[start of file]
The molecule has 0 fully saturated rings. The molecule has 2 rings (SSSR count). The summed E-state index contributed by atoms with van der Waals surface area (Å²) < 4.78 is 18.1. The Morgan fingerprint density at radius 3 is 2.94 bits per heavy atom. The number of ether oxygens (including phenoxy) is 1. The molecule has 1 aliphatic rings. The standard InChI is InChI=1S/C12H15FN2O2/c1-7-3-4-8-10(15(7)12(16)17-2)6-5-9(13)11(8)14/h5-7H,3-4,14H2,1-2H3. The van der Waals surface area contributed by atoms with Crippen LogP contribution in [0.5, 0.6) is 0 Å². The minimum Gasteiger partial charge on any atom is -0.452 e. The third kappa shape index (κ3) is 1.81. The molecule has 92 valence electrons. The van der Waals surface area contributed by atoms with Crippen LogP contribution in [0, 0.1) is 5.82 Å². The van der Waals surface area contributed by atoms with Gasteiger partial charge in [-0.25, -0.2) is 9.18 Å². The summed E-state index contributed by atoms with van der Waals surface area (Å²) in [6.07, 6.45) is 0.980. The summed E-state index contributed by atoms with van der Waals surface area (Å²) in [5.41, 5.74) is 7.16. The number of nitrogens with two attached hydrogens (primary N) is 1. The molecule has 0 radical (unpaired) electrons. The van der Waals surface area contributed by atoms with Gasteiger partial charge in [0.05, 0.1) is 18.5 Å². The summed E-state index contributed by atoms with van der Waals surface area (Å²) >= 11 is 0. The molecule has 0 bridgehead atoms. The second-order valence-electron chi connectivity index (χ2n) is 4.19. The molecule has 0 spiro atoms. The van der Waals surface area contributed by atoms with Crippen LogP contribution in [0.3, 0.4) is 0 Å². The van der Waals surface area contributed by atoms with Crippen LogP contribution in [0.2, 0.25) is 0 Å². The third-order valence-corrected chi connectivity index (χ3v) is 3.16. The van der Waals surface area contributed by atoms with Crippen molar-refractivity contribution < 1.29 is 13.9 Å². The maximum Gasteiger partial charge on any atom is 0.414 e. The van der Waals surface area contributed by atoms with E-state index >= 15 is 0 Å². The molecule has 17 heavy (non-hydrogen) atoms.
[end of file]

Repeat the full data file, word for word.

The molecule has 0 fully saturated rings. The molecule has 2 rings (SSSR count). The summed E-state index contributed by atoms with van der Waals surface area (Å²) < 4.78 is 18.1. The Morgan fingerprint density at radius 3 is 2.94 bits per heavy atom. The number of ether oxygens (including phenoxy) is 1. The molecule has 1 aliphatic rings. The standard InChI is InChI=1S/C12H15FN2O2/c1-7-3-4-8-10(15(7)12(16)17-2)6-5-9(13)11(8)14/h5-7H,3-4,14H2,1-2H3. The van der Waals surface area contributed by atoms with Crippen LogP contribution in [0.5, 0.6) is 0 Å². The minimum Gasteiger partial charge on any atom is -0.452 e. The third kappa shape index (κ3) is 1.81. The molecule has 92 valence electrons. The van der Waals surface area contributed by atoms with Crippen LogP contribution in [0, 0.1) is 5.82 Å². The van der Waals surface area contributed by atoms with Gasteiger partial charge in [-0.25, -0.2) is 9.18 Å². The summed E-state index contributed by atoms with van der Waals surface area (Å²) in [6.07, 6.45) is 0.980. The summed E-state index contributed by atoms with van der Waals surface area (Å²) in [5.41, 5.74) is 7.16. The number of nitrogens with two attached hydrogens (primary N) is 1. The molecule has 0 radical (unpaired) electrons. The van der Waals surface area contributed by atoms with Gasteiger partial charge in [0.05, 0.1) is 18.5 Å². The summed E-state index contributed by atoms with van der Waals surface area (Å²) >= 11 is 0. The molecule has 0 bridgehead atoms. The second-order valence-electron chi connectivity index (χ2n) is 4.19. The molecule has 0 spiro atoms. The van der Waals surface area contributed by atoms with Crippen LogP contribution in [0.3, 0.4) is 0 Å². The van der Waals surface area contributed by atoms with Crippen LogP contribution in [0.2, 0.25) is 0 Å². The third-order valence-corrected chi connectivity index (χ3v) is 3.16. The van der Waals surface area contributed by atoms with Crippen molar-refractivity contribution < 1.29 is 13.9 Å². The maximum Gasteiger partial charge on any atom is 0.414 e. The van der Waals surface area contributed by atoms with E-state index >= 15 is 0 Å². The molecule has 17 heavy (non-hydrogen) atoms.